Magnetic tape began as a medium for audio recordings in the 1930s. In 1951—six years before the first magnetic disks—UNIVAC introduced tape drives for computers.
Tape was a storage mainstay for many years and still survives, thanks to its low cost, portability, unlimited offline capacity, and standardized formats that make tapes interchangeable.
The German Magnetophon was used mostly by radio stations, but also for military communications. Its factory was heavily bombed during World War II.View Artifact Detail
UNIVAC I used mercury delay lines for main memory and magnetic tape for storage. The tape drives, called “Uniservos,” are shown at the back.View Artifact Detail
IBM established a standard for 10 1/2 inch tape reels that lasted over 25 years. Over time the recording density and hence the capacity of the tape increased by many times.View Artifact Detail
Introduced in 1963, reliable and inexpensive DECtape was used in many generations of DEC minicomputers.View Artifact Detail
Later standardized as Digital Linear Tape, this replaced the aging 1960s-era DECtape. DLT evolved dramatically, from 92 MB in 1984 to 800 GB with the 2006 "SuperDLT" format.View Artifact Detail
As an alternative to a manual tape reel library, IBM introduced this system with 4 inch long cylinders of magnetic tape that were retrieved and replaced by a robotic arm.View Artifact Detail
This magnetic tape cartridge was fast, reliable, durable and inexpensive. Introduced in 1984 and first used on mainframe computers, it replaced the standard 10.5" circular reel of magnetic tape that had been a feature of large computer systems since the 1950s.View Artifact Detail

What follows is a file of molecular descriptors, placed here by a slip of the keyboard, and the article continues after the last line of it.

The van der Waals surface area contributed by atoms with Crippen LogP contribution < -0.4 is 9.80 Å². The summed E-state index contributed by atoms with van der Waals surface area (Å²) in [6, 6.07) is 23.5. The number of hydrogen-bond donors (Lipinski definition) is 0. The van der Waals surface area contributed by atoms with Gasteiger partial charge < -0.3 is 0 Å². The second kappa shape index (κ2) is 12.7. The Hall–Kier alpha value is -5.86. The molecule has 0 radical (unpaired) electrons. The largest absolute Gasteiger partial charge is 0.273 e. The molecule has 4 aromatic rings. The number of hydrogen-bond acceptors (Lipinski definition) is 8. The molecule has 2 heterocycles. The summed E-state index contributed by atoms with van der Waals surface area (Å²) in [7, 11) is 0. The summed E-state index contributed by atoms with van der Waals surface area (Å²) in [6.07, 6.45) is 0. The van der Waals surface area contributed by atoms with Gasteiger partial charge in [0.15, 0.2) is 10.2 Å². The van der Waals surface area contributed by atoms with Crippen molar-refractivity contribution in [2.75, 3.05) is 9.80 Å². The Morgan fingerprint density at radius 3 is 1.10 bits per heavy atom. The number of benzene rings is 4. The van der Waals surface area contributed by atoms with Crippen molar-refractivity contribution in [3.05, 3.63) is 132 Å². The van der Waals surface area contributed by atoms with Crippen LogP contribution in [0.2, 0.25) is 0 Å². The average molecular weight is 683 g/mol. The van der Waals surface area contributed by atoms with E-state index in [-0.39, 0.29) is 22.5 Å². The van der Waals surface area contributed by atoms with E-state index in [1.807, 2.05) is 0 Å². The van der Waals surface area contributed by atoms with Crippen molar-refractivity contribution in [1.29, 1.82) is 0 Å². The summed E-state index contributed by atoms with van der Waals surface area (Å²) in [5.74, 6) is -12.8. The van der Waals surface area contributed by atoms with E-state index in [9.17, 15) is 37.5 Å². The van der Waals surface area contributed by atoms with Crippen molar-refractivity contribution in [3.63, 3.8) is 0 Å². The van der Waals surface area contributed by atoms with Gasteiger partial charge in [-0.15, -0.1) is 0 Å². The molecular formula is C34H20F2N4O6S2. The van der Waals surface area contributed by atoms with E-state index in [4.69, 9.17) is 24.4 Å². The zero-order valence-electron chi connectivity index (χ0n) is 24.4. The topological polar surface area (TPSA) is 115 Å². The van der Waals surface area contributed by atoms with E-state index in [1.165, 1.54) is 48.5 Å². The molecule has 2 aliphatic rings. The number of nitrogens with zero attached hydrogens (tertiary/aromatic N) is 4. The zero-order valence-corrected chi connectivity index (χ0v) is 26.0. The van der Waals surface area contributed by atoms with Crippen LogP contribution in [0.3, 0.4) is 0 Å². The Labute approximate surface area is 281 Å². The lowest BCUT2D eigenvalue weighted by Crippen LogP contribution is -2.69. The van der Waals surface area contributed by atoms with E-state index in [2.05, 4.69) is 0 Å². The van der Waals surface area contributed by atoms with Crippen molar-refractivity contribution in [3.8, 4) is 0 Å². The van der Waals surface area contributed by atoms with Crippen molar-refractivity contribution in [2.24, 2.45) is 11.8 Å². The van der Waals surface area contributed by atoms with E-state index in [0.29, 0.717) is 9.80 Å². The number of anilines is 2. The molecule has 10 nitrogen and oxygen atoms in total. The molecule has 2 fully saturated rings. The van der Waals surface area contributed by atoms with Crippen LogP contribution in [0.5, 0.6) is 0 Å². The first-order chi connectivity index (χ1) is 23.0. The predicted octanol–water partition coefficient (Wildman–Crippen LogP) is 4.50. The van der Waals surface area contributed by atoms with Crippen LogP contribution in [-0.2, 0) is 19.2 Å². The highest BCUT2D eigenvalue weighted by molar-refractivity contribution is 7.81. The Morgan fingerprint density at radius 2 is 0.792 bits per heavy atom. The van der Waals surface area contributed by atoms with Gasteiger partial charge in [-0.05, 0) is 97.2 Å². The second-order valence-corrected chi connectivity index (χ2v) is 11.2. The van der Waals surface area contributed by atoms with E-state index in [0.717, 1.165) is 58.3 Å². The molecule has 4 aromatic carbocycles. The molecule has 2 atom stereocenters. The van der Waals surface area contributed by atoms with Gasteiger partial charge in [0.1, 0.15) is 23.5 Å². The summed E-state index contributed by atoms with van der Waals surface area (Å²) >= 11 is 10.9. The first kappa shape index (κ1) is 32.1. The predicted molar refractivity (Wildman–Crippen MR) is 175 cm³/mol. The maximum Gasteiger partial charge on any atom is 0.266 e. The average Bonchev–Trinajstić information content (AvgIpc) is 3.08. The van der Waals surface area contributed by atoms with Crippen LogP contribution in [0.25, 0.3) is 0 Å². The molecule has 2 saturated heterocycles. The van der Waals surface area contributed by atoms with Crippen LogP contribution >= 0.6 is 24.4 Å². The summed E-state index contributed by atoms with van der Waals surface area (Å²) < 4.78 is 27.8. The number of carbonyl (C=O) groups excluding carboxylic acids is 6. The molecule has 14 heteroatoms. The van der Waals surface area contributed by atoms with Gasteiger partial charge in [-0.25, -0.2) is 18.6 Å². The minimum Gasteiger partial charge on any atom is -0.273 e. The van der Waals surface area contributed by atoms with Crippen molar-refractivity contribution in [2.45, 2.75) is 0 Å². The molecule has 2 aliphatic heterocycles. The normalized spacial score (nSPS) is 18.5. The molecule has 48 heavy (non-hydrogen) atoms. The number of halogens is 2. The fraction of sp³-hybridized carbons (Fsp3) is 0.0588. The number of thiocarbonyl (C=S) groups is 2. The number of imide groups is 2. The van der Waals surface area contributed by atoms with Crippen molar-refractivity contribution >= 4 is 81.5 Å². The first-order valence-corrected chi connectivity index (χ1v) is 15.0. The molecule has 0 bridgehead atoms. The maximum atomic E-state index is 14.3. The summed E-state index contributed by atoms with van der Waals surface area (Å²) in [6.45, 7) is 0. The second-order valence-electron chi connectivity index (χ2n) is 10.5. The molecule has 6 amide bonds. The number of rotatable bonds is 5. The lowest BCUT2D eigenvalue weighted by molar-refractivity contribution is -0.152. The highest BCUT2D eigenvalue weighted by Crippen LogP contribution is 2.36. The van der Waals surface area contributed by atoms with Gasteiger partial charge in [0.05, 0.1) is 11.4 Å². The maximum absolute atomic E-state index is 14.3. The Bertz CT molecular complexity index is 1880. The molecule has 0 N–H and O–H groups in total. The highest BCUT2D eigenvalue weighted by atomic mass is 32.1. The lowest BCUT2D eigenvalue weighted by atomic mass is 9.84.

This tape robot stored data from experiments at the Stanford Linear Accelerator Center (now the SLAC National Accelerator Laboratory), providing medium-speed access to immense amounts of data.View Artifact Detail
Surprisingly heavy, these 1200 foot reels of ½ inch metal tape were used on the UNIVAC I computer’s “Uniservo” tape drive, the first tape storage device for computers. Each metal tape held about 3MB.View Artifact Detail
The IBM 726 introduced inexpensive coated plastic tape for data storage. Clever vacuum column tape buffers allowed the tape to start and stop quickly.View Artifact Detail
Designed originally by DEC, DLT technology was purchased by Quantum in 1994. The drive wrote 22 data tracks back and forth on ½” wide tape.View Artifact Detail
The largest 3850 storage system held 4,720 cartridges, stored 236 GB, and was 20 feet long.View Artifact Detail
This drive read and wrote 18 tracks of data simultaneously on ½” tape. Each cartridge held 200 MB.View Artifact Detail